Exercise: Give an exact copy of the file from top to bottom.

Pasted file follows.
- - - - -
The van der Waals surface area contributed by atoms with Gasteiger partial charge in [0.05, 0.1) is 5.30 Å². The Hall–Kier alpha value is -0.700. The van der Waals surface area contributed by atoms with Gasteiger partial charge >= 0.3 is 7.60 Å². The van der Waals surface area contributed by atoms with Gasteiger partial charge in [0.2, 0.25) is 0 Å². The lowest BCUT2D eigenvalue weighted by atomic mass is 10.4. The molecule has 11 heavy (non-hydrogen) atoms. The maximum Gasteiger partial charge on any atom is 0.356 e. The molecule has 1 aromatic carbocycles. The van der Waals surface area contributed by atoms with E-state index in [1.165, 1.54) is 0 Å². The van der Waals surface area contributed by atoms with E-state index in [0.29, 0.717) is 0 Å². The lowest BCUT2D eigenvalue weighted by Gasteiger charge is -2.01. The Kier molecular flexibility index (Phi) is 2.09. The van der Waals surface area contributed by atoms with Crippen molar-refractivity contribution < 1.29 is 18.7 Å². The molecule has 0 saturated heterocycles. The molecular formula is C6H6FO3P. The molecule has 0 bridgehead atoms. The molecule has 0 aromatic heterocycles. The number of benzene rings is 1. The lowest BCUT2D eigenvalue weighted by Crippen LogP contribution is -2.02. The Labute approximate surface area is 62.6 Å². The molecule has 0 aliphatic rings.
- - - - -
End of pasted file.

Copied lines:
The van der Waals surface area contributed by atoms with Gasteiger partial charge in [0.05, 0.1) is 5.30 Å². The Hall–Kier alpha value is -0.700. The van der Waals surface area contributed by atoms with Gasteiger partial charge >= 0.3 is 7.60 Å². The van der Waals surface area contributed by atoms with Gasteiger partial charge in [0.2, 0.25) is 0 Å². The lowest BCUT2D eigenvalue weighted by atomic mass is 10.4. The molecule has 11 heavy (non-hydrogen) atoms. The maximum Gasteiger partial charge on any atom is 0.356 e. The molecule has 1 aromatic carbocycles. The van der Waals surface area contributed by atoms with E-state index in [1.165, 1.54) is 0 Å². The van der Waals surface area contributed by atoms with E-state index in [0.29, 0.717) is 0 Å². The lowest BCUT2D eigenvalue weighted by Gasteiger charge is -2.01. The Kier molecular flexibility index (Phi) is 2.09. The van der Waals surface area contributed by atoms with Crippen molar-refractivity contribution < 1.29 is 18.7 Å². The molecule has 0 saturated heterocycles. The molecular formula is C6H6FO3P. The molecule has 0 bridgehead atoms. The molecule has 0 aromatic heterocycles. The number of benzene rings is 1. The lowest BCUT2D eigenvalue weighted by Crippen LogP contribution is -2.02. The Labute approximate surface area is 62.6 Å². The molecule has 0 aliphatic rings.